If you’d prefer a more b-and-b-style stay, look west to Frogner House Apartments, outfitted in Scandinavian swag and scattered throughout the city. They’re as small as studios or as big as three-bedrooms, and have full kitchens. They also offer add-ons like breakfast and airport transfers, if you’d rather not juggle those.

Thursday: Waterfront Drinks and Island Dining


Your visit is charming from the start: After checking in, take the public ferry in Aker Brygge (the #B4 to Gressholmen Island, leaving every half hour), and enjoy your first meal right at Gressholmen Kro. Try to get there by 7 p.m., so you have plenty of time before they close at 9. Start with the shrimp and mussels before your chicken or cod entrée. It’s all fresh, seasonal, local…Norwegian, really.

Catch the boat back to Aker Brygge, and get a nightcap at the Thief Roof Bar or its indoor cocktail bar, open til 1 a.m.

Friday: Vikings and Theatrics


Your fresh Norwegian fare continues with breakfast at the storied Grand Oslo Café in the city center, which is worth bookmarking for lunch and dinner, too.

Then catch the #30 bus west to Bygdøy, to the Norwegian Folk Museum and its open-air exhibitions on Norwegian history and culture. That makes it a nice companion to the Norwegian Museum of Cultural History, which exhibits indigenous art, a medieval gallery, and Viking artifacts (like the only known fully preserved helmet).


Speaking of Vikings, your entry to the Cultural History Museum includes entry to the neighboring Viking Ship Museum. The centerpiece is a preserved Viking ship, which dates to the 900s. You can also see an excavated ship, study the Vikings’ woodwork, and watch a ceiling-projected film about the history of these bearded craftsmen.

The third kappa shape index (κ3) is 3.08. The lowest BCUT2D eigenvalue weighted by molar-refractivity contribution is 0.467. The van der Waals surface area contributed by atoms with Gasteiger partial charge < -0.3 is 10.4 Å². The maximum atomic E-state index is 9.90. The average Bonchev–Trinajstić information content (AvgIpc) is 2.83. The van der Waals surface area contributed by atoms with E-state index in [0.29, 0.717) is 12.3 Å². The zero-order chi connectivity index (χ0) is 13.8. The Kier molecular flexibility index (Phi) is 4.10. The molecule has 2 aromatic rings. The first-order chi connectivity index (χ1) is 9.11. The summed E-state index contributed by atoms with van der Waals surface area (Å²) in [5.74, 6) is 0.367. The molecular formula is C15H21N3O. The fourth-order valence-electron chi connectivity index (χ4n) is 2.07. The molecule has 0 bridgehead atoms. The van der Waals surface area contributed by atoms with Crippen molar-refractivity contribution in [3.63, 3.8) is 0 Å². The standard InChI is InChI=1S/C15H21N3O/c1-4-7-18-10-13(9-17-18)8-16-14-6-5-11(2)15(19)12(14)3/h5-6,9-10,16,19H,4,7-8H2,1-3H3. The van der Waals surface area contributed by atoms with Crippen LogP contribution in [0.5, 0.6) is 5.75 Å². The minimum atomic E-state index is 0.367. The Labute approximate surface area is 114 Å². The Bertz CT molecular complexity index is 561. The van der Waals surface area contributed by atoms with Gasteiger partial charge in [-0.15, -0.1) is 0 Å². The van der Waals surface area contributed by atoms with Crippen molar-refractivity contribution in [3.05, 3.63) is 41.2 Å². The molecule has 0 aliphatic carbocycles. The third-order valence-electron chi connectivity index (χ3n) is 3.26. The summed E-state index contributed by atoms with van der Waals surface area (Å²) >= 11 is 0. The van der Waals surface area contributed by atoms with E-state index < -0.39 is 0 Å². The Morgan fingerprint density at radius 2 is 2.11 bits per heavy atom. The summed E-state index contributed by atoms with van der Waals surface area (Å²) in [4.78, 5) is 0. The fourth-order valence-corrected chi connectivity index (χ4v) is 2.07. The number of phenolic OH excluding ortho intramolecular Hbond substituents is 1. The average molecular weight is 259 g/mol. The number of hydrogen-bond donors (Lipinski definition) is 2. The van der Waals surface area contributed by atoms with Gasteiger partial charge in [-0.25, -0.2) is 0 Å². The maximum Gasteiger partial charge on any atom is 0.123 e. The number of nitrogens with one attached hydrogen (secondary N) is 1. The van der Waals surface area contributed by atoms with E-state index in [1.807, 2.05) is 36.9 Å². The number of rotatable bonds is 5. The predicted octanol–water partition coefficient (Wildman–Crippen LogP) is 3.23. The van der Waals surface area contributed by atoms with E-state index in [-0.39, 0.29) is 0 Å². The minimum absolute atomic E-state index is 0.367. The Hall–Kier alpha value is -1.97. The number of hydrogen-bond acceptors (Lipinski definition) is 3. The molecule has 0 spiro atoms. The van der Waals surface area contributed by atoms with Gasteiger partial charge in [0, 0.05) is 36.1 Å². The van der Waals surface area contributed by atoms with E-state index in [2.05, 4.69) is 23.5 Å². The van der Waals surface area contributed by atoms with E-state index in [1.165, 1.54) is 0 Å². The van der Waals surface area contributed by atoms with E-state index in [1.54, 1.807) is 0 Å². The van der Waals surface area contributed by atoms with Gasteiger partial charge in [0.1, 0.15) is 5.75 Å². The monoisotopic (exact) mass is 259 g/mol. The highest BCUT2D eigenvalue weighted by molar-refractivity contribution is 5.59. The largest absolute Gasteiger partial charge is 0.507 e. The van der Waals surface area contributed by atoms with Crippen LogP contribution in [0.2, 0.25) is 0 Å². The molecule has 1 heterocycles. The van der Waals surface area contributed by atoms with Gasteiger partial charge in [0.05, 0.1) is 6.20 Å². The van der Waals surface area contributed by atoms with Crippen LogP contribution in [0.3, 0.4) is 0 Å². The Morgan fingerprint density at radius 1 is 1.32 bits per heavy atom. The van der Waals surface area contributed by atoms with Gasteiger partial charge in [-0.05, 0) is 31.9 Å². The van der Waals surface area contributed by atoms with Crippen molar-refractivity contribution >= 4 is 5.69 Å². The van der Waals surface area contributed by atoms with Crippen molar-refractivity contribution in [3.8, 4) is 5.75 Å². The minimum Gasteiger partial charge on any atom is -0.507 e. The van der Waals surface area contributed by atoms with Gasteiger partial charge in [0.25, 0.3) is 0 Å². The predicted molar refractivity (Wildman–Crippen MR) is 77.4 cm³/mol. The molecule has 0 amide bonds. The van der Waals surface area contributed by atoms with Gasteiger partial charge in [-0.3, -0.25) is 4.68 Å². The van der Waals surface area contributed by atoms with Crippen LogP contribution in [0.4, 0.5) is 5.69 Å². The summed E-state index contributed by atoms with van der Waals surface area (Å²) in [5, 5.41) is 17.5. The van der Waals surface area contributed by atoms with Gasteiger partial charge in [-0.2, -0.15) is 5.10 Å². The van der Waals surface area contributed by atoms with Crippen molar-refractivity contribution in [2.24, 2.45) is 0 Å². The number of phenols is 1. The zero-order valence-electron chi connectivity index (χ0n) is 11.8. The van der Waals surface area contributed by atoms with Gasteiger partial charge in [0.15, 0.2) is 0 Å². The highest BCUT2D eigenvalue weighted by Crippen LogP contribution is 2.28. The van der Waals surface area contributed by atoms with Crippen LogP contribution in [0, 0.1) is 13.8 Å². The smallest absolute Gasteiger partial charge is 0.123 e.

Oslo Travel Guide: Gokstad Viking Ship
The Gokstad Viking ship at the Viking Ship Museum in Oslo, Norway. DEA / G. SIOEN / DeAgostini / Getty Images

Stop for a hamburger lunch at Kongen Marina on your way back to the city center, but save room for your impending early dinner.


Freshen up at the hotel, then walk to Ett Bord for an early dinner. “Ett bord” means “one table”, and that’s the premise: It’s an osteria-style, Viking-sized table at the center of this eatery specializing in fresh and seasonal fare. (Notice a trend for your weekend dining?) You’ll befriend your neighbors and experience true Norwegian hospitality—that is, warm and bright—with fresh salad, chicken, or cod as a bonus.

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Tonight you’re heading to Den Norske Opera & Ballett, (you’re intuitive enough to know that it’s the Opera and Ballet). It’s the decade-young architectural wonder on the waterfront, so get your panoramic photos on the rooftop while you’re there. Check the calendar in advance to secure your tickets to whatever is showing, since most weekend performances sell out in advance. They often start at 7 p.m. and run until 10 p.m. or later.

Oslo Travel Guide: Oslo Opera House
The Oslo Opera House (Operahuset), home of The Norwegian National Opera and Ballet. Universal History Archive / Getty Images